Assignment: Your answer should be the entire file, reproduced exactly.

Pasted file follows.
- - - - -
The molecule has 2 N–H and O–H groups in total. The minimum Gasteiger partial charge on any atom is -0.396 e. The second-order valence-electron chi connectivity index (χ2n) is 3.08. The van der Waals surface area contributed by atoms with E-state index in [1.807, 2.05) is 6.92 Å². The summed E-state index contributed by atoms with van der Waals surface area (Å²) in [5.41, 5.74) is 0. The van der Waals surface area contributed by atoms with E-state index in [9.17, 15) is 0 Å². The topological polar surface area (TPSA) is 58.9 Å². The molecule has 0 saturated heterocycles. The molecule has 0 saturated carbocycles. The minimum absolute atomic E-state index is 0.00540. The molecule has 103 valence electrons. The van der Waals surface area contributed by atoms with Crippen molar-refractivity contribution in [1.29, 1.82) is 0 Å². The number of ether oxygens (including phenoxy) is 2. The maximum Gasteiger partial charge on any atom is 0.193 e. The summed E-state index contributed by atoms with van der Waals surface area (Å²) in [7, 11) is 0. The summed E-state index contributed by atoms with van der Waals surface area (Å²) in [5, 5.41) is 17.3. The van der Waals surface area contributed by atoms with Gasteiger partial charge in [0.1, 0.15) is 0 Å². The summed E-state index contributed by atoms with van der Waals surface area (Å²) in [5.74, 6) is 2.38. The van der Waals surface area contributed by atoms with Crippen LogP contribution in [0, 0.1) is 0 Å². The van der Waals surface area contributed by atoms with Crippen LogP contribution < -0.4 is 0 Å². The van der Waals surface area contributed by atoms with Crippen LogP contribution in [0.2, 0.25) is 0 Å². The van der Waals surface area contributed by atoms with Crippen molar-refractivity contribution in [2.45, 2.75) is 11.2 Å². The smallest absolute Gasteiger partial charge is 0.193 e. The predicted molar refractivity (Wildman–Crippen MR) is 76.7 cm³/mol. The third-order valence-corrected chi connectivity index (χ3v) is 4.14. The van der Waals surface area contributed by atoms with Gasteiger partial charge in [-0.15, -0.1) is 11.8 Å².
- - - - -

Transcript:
The molecule has 2 N–H and O–H groups in total. The minimum Gasteiger partial charge on any atom is -0.396 e. The second-order valence-electron chi connectivity index (χ2n) is 3.08. The van der Waals surface area contributed by atoms with E-state index in [1.807, 2.05) is 6.92 Å². The summed E-state index contributed by atoms with van der Waals surface area (Å²) in [5.41, 5.74) is 0. The van der Waals surface area contributed by atoms with E-state index in [9.17, 15) is 0 Å². The topological polar surface area (TPSA) is 58.9 Å². The molecule has 0 saturated heterocycles. The molecule has 0 saturated carbocycles. The minimum absolute atomic E-state index is 0.00540. The molecule has 103 valence electrons. The van der Waals surface area contributed by atoms with Crippen molar-refractivity contribution in [1.29, 1.82) is 0 Å². The number of ether oxygens (including phenoxy) is 2. The maximum Gasteiger partial charge on any atom is 0.193 e. The summed E-state index contributed by atoms with van der Waals surface area (Å²) in [7, 11) is 0. The summed E-state index contributed by atoms with van der Waals surface area (Å²) in [5, 5.41) is 17.3. The van der Waals surface area contributed by atoms with Gasteiger partial charge in [0.1, 0.15) is 0 Å². The summed E-state index contributed by atoms with van der Waals surface area (Å²) in [5.74, 6) is 2.38. The van der Waals surface area contributed by atoms with Crippen LogP contribution in [0, 0.1) is 0 Å². The van der Waals surface area contributed by atoms with Crippen LogP contribution < -0.4 is 0 Å². The van der Waals surface area contributed by atoms with Crippen LogP contribution in [0.2, 0.25) is 0 Å². The van der Waals surface area contributed by atoms with Crippen molar-refractivity contribution in [2.45, 2.75) is 11.2 Å². The smallest absolute Gasteiger partial charge is 0.193 e. The predicted molar refractivity (Wildman–Crippen MR) is 76.7 cm³/mol. The third-order valence-corrected chi connectivity index (χ3v) is 4.14. The van der Waals surface area contributed by atoms with Gasteiger partial charge in [-0.15, -0.1) is 11.8 Å².